While I was dealing with the right flank in preparation for an attack in the centre, Quinny launched another cavalry charge at my centre, and this time there was no mistake. He'd attached his general and got his dice nicely warmed up, not to mention the fact that I had taken casualties in the last combat that made it difficult to win next time. Not impossible odds, but I wasn't reckoning on my opponent's influence with the dice gods. 

In our game, after declaring a charge, the players have to carry out a pre-melee morale check to see if the charge goes ahead. The higher the roll on a d6, the better. After the pre-melee comes the melee, when again a d6 is rolled with the higher number the better. If a unit suffers a flank attack, or loses a certain percentage of casualties etc, it must take a morale test to see if it stays in the fight or breaks/retreats/retires. In this case the lower the roll on a d6 the better. Needless to say, Quinny was rolling high when he needed high rolls and rolling low when he needed low, while I suffered the opposite effect; I was rolling high when I wanted low rolls and low when I wanted high. For instance, in the following cavalry clash, if I'd managed to roll well and Quinny not so well, I could have eked out a draw, but Quinny rolls a 6 and I roll a 1 in what turned out to be a fairly consistent pattern. The dragoons were smashed and fled to the edge of the board and refused to be rallied next turn, exposing the foot battery who took to their heels to join their mounted colleagues in skulking behind the lines.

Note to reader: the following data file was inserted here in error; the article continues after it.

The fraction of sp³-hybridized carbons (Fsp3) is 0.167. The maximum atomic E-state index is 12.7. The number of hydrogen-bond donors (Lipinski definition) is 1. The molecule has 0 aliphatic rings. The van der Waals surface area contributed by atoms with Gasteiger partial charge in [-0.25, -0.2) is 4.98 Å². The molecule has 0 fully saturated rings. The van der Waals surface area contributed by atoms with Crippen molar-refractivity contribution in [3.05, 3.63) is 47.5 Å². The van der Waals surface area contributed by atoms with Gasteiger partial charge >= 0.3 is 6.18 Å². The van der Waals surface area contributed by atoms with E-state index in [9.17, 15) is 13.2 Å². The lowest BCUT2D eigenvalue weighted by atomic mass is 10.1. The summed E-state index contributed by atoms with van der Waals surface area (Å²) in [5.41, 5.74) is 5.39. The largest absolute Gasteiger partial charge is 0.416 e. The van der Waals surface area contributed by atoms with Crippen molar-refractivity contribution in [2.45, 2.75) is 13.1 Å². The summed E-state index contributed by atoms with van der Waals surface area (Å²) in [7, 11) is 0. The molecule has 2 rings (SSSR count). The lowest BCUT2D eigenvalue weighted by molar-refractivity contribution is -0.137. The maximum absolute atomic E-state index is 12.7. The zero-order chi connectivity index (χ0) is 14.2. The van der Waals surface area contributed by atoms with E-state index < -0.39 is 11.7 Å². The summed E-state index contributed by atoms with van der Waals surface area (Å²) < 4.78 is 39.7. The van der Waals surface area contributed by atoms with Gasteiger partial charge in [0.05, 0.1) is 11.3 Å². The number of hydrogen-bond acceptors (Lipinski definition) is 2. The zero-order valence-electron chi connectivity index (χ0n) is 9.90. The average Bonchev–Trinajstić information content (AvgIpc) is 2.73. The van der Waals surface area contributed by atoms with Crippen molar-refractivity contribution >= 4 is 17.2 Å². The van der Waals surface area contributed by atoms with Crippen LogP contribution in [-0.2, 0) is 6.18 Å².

The second cavalry clash in the centre does not follow the pattern set by the first!

The British hussars clear the path in front of them.

The rear area skulkers!

Meanwhile, Quinny had managed to extricate his infantry square under cover of the cavalry charge in the centre. He had also reformed the KGL light dragoons after their recall and hid them from my troops' view behind the fold of the hill. In a move I regretted bitterly, I neglected to form my battalions in closed column, as they should have known that there was cavalry somewhere behind the hill, even if they couldn't see it. I was too eager to get at the flank of the cacadores.

The light battalion in big trouble!

With my cavalry cover gone in the centre... troops found themselves feeling a little exposed!

On the left flank, more riflemen and Cacadores confronted me, but I wasn't going to cross all the terrain and cop all the disorders with it. I detached my elite companies instead, to deal with the pesky Grasshoppers.